The London borough of Haringey looks set be one of the first places in the UK where the kind of socialist policies advocated by Jeremy Corbyn-support group Momentum could be put into action. What can residents expect?
Haringey Labour Party has recently been in the news for all the wrong reasons – de-selections, division, denunciations.
But soon it may come under scrutiny more for policies than its internal processes.
Opponents of Jeremy Corbyn say it will become the first Momentum council after May’s local elections.
Momentum is, of course, the left-wing campaign group set up after Mr Corbyn’s initial victory as Labour leader to keep the spirit and politics of his campaign alive.
If Labour – as is expected – wins in Haringey in 3 May’s local elections, it’s unlikely that the majority of councillors will be fully paid-up members of Momentum.
But the group’s representation will go up, its influence will increase and the council will move to the left – and Momentum know that, in effect, they will be held responsible for its actions.
The first stage in agreeing a manifesto for the local council elections will take place on Sunday, when about 300 Labour members will meet for a policy discussion.
The BBC has seen ideas Momentum and allies on the party’s left will be putting forward.
They believe that local government manifestos should be at least as radical as those contained in Labour’s 2017 general election manifesto.
And that there should be a break from the past.
So, while the outgoing Labour council wanted a 50/50 partnership with the private sector to redevelop a large council estate, the meeting on Sunday will discuss scrapping this and replacing it with an entirely council-run scheme.
Beyond that, they are advocating radical ideas to underpin their anti-austerity agenda, including:
- Abolishing council tax entirely for low income residents
- Bringing contracts outsourced to the private sector back in-house – in line with the aims shadow chancellor John McDonnell set out at last autumn’s Labour conference
- Extending free school meals to every primary school child
- Using empty council properties as homeless shelters
- Discussing the launch of a not-for-profit lettings agency, potentially competing with the private sector, to offer homes at less than the market rate
In addition, Haringey could follow the example of other left-led councils such as Salford, which has given care workers a 10% pay increase, despite overall budget cuts.
Sources say some of the previous speculation about what might be in Labour’s manifesto – such as capping council salaries above £60,000 – is inaccurate. This idea has already been rejected, and never had widespread support.
The hope on Labour’s left is that they can turn the scrutiny on Haringey to their advantage and provide inspiration to other Labour councils.
But at this stage none of the ideas appear to have costings attached.
And that scrutiny may blunt the party’s cutting-edge ideas.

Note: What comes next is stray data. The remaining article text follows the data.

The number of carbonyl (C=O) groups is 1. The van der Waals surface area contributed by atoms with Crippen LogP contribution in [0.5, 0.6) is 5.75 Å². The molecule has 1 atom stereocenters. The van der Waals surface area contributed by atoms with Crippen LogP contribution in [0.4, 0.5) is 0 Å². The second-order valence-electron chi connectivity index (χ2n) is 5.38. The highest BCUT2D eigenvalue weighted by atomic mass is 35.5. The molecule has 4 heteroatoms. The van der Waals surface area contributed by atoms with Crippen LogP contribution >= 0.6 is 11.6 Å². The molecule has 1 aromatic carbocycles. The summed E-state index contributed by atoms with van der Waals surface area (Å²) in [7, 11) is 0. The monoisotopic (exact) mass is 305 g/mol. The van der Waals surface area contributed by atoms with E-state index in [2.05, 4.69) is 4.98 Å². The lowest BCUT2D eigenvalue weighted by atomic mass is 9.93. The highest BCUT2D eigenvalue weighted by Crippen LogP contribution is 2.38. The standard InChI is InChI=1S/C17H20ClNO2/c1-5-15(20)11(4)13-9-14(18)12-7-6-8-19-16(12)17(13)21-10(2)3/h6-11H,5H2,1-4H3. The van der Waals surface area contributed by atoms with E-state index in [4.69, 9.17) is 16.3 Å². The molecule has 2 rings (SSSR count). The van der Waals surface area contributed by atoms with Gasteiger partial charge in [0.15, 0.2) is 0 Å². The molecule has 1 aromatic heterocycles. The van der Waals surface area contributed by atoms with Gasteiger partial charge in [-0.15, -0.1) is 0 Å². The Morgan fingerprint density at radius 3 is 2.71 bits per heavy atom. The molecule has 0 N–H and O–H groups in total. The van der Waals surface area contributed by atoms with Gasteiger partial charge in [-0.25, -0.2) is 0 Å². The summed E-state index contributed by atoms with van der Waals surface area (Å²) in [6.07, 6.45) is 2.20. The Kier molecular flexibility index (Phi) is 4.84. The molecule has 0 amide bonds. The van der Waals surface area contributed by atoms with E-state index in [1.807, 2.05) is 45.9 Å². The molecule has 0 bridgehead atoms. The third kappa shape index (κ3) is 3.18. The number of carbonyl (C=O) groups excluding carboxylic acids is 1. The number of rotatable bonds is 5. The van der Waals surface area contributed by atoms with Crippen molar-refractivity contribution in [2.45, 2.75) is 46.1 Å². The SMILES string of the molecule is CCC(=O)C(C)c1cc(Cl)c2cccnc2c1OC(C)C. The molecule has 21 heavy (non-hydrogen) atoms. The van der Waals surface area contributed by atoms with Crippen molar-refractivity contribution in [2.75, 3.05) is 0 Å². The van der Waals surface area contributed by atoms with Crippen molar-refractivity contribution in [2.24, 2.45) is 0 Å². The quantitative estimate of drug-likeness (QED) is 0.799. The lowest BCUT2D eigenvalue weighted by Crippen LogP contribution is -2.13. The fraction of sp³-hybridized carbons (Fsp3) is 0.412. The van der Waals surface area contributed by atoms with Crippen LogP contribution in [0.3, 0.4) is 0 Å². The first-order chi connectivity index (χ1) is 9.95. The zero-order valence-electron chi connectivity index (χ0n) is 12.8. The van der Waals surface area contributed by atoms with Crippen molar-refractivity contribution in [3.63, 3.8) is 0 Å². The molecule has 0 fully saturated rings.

One way of paying for council tax exemptions would be, for example, significantly hiking the levy on those who do pay – but I understand that there is an aversion to doing so in case the council gets quickly defined more for tax raising than redistribution.
The potential policy programme did not impress Nora Mulready.
She used to work for local MP David Lammy but has been highly critical of Momentum’s growing influence in the borough and the removal of some sitting councillors.
She resigned form Labour at the weekend and told the BBC: “There is a battle for the political soul of the Labour Party between pragmatic people who will use any tools available to alleviate poverty – and those who place an antipathy to the private sector above the needs of people.
“Momentum activists at some point are going to come in to contact with reality and that will dramatically change what they are suggesting can happen.”
But Labour MP Chris Williamson – a close ally of Jeremy Corbyn – hailed the discussions on the party’s future direction, saying: “We have a Labour Party that is mass movement – some of the ideas the members in Haringey are looking at is a great exercise in democracy.”
And he backed the ending of outsourcing, telling the BBC’s Daily Politics: “Most people don’t like the fact that the private sector is essentially ripping-off the public purse.
“Surely (it would) be better to have things delivered in-house – dividends dished out to shareholders would not be necessary and those profits could be reinvested and improve services.”
However, the final local election manifesto that emerges in Haringey may not be quite as radical as envisaged.
Ultimately, whatever the grassroots think, the current Labour group has to sign it off – and a majority of them oppose Momentum.
Although about a third of the current group of Labour councillors will be standing down – or have been deselected by a more left-wing membership – they may still be able to delete policies they don’t like before they leave office.
But there is a widespread acceptance that the controversial public/private housing project will be an early casualty of the council’s move to the left.